- Facebook, Twitter and Snap are seeking online rights to Fox's video highlights from the 2018 World Cup in Russia, Bloomberg News reported citing unnamed sources familiar with the matter. The social media companies have offered 21st Century Fox tens of millions of dollars to show the video clips.
- Facebook and Twitter showed very little video during the last World Cup, which aired on ESPN in the U.S. Four years ago, Snapchat was beginning to expand from video messaging to showing professionally produced videos. The company created a video, now called a Story, of user-generated footage from the World Cup final match.
- Fox will retain rights to use highlights on its news and commentary shows, while Facebook, Snap and Twitter aim to entice more casual sports fans to show interest in the tournament. The social media companies are allowed to produce their own shows to complement the highlights.
Mobile media are well suited for up-to-the-minute highlights of sporting events, especially a global event like the World Cup, whose games in Russia will be broadcast in the middle of the night or early afternoon for U.S. audiences. Social media companies have a global audience of billions of people — Facebook reached two billion monthly users last week, according to Techcrunch. Coupled with the fact that the 2014 World Cup in Brazil reeled in 3.2 billion viewers, according to FIFA, partnerships with these social media giants could significantly boost the global reach of advertising content. More than 25 million people in the U.S. alone viewed the 2014 World Cup final — compared to a billion around the globe — making it the most-watched soccer match in the nation's history, according to the London Telegraph.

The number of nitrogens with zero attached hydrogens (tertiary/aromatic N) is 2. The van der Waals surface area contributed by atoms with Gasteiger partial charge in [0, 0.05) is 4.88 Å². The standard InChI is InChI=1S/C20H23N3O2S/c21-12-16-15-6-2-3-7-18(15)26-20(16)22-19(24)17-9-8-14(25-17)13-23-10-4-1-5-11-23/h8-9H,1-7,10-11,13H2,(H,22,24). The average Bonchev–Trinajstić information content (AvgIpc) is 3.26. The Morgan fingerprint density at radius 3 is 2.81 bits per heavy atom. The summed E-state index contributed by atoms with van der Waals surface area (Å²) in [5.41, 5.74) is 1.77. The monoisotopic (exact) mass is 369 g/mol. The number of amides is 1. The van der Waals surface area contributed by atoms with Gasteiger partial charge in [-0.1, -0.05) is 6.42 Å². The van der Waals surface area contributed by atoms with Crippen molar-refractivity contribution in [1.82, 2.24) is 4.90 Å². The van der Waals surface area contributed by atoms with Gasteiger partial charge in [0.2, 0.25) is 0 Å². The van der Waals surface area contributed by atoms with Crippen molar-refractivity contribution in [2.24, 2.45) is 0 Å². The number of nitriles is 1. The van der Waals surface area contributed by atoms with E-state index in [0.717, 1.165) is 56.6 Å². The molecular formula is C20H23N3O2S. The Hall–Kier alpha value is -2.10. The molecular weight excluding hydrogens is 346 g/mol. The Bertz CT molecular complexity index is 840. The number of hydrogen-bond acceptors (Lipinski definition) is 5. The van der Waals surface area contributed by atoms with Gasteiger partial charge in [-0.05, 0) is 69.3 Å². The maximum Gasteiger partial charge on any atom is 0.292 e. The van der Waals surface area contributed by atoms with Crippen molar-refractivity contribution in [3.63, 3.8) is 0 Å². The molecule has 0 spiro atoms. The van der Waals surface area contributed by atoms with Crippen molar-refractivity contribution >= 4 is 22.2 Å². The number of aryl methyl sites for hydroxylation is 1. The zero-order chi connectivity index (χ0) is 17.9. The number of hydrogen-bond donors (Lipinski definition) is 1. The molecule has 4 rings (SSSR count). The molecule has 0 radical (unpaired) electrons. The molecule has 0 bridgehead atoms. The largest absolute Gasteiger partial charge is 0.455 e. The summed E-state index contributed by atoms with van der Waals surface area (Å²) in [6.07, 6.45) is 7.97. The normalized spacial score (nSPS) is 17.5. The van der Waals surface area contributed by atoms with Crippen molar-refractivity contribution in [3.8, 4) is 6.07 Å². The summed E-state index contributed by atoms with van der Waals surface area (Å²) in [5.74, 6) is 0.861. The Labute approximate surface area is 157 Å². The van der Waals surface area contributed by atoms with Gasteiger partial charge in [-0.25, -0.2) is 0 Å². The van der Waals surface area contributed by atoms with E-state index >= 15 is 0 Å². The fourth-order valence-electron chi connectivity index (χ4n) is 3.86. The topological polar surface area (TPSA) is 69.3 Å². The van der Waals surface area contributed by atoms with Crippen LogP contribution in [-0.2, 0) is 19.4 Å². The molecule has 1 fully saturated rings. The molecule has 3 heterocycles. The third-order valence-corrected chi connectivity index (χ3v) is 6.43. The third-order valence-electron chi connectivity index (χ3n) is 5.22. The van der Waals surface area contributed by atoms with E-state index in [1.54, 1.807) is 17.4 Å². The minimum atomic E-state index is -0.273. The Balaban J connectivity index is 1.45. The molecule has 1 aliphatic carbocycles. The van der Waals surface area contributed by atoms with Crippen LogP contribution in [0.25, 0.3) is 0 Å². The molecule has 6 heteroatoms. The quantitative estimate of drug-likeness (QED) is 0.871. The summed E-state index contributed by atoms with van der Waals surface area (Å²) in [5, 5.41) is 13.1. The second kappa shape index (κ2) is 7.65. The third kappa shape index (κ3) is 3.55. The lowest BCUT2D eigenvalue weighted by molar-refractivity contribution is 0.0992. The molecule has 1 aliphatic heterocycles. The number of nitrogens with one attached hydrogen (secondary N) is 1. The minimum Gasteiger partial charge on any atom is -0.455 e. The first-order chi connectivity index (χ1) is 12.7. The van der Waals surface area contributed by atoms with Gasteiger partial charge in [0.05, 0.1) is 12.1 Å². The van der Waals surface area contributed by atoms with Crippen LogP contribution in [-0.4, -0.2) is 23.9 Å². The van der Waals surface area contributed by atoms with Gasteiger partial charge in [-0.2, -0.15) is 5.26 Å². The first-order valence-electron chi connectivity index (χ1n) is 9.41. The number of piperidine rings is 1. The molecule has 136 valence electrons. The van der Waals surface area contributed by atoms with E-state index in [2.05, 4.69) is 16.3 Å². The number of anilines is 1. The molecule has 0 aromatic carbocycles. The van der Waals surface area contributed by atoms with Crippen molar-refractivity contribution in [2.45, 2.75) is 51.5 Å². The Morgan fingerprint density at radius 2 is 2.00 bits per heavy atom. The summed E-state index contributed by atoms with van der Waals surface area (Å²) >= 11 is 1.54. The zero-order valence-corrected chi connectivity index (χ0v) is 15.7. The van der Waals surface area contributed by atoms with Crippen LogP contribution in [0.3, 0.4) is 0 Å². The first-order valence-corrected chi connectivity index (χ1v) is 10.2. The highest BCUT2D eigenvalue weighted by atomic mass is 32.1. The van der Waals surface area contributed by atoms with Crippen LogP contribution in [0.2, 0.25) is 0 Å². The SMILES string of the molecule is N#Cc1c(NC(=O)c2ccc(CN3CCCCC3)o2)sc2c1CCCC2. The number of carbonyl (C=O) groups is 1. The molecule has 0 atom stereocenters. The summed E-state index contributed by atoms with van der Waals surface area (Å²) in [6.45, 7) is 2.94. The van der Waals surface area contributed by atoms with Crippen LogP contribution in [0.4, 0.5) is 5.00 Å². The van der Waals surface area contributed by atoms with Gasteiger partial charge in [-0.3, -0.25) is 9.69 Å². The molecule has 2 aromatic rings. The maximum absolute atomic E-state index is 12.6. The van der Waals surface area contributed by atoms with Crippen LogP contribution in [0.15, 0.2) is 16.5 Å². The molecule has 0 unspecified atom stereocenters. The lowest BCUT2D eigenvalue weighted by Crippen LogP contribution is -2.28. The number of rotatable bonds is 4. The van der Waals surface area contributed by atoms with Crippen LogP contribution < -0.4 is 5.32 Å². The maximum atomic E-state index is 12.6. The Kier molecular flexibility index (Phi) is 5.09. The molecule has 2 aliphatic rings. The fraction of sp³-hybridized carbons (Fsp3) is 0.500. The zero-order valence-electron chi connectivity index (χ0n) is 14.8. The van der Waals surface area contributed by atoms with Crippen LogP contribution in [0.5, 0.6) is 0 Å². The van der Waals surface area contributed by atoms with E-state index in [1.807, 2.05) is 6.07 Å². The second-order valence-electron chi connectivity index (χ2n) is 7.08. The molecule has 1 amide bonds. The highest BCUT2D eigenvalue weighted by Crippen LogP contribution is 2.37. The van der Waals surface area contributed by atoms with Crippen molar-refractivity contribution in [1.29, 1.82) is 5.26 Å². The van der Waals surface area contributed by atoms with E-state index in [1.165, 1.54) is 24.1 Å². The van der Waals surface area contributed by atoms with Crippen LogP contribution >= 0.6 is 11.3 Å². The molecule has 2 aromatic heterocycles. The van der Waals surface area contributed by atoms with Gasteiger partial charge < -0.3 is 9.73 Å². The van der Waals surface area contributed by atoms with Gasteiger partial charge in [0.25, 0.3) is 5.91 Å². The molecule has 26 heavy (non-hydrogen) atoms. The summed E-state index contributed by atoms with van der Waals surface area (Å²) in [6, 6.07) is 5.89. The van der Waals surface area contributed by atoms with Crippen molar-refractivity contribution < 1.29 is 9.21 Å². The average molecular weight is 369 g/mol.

Sports fans are generally interested in posting messages or participating on social media as they watch games and interact with other viewers, and the social media platforms already have experience in partnerships for major sporting events. Facebook reached a deal with Fox to carry part of the Champions League, the annual European soccer tournament. Snap had deals for sports highlights at the 2016 Olympics. Last year, Twitter streamed video of live NFL games.
By having rights to the highlights, social media companies can also avoid having to send take-down notices to users who post videos of games. During the 2014 World Cup, users reposted footage from sports channels and broadcasters, which ran afoul of copyright and trademark laws, The Verge reported.
For Fox, social media platforms' growing interest in video gives the news outlet a possibly significant source of revenue and a way to promote its coverage to an engaged, global audience. The company paid $400 million for multiyear rights to broadcast the World Cup, Bloomberg reported, so paid partnerships with social giants could likely defray some of the broadcast costs.